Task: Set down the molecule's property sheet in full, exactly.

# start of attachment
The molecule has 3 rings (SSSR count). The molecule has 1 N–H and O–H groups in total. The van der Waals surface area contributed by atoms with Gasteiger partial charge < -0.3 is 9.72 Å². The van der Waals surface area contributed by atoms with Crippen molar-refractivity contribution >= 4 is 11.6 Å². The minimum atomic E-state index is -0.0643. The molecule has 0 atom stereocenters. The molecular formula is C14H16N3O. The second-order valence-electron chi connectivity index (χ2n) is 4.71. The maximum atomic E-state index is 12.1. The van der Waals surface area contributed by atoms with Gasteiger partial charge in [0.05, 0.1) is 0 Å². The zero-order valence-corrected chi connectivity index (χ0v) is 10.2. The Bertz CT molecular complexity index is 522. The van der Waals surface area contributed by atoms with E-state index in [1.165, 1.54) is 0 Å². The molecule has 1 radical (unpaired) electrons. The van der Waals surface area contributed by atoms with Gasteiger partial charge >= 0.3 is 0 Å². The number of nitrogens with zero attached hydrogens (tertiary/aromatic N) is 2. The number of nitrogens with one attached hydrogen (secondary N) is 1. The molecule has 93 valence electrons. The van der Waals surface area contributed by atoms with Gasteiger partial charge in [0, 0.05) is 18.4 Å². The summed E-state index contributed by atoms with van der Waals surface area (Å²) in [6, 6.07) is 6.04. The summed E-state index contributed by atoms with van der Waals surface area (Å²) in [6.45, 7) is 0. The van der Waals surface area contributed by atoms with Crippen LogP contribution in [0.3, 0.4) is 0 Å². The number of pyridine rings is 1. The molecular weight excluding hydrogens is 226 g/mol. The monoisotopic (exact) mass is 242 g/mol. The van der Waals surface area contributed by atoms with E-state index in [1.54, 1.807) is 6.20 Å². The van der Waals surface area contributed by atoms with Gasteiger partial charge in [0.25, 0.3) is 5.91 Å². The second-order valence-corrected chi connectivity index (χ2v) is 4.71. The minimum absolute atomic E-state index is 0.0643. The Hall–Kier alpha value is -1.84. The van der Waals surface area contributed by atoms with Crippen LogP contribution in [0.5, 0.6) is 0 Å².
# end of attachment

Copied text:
The molecule has 3 rings (SSSR count). The molecule has 1 N–H and O–H groups in total. The van der Waals surface area contributed by atoms with Gasteiger partial charge < -0.3 is 9.72 Å². The van der Waals surface area contributed by atoms with Crippen molar-refractivity contribution >= 4 is 11.6 Å². The minimum atomic E-state index is -0.0643. The molecule has 0 atom stereocenters. The molecular formula is C14H16N3O. The second-order valence-electron chi connectivity index (χ2n) is 4.71. The maximum atomic E-state index is 12.1. The van der Waals surface area contributed by atoms with Gasteiger partial charge in [0.05, 0.1) is 0 Å². The zero-order valence-corrected chi connectivity index (χ0v) is 10.2. The Bertz CT molecular complexity index is 522. The van der Waals surface area contributed by atoms with E-state index in [1.165, 1.54) is 0 Å². The molecule has 1 radical (unpaired) electrons. The van der Waals surface area contributed by atoms with Gasteiger partial charge >= 0.3 is 0 Å². The number of nitrogens with zero attached hydrogens (tertiary/aromatic N) is 2. The number of nitrogens with one attached hydrogen (secondary N) is 1. The molecule has 93 valence electrons. The van der Waals surface area contributed by atoms with Gasteiger partial charge in [0, 0.05) is 18.4 Å². The summed E-state index contributed by atoms with van der Waals surface area (Å²) in [6, 6.07) is 6.04. The summed E-state index contributed by atoms with van der Waals surface area (Å²) in [6.45, 7) is 0. The van der Waals surface area contributed by atoms with Crippen LogP contribution in [0.3, 0.4) is 0 Å². The number of pyridine rings is 1. The molecular weight excluding hydrogens is 226 g/mol. The monoisotopic (exact) mass is 242 g/mol. The van der Waals surface area contributed by atoms with E-state index in [1.54, 1.807) is 6.20 Å². The van der Waals surface area contributed by atoms with Gasteiger partial charge in [0.25, 0.3) is 5.91 Å². The second-order valence-corrected chi connectivity index (χ2v) is 4.71. The minimum absolute atomic E-state index is 0.0643. The Hall–Kier alpha value is -1.84. The van der Waals surface area contributed by atoms with Crippen LogP contribution in [0.5, 0.6) is 0 Å².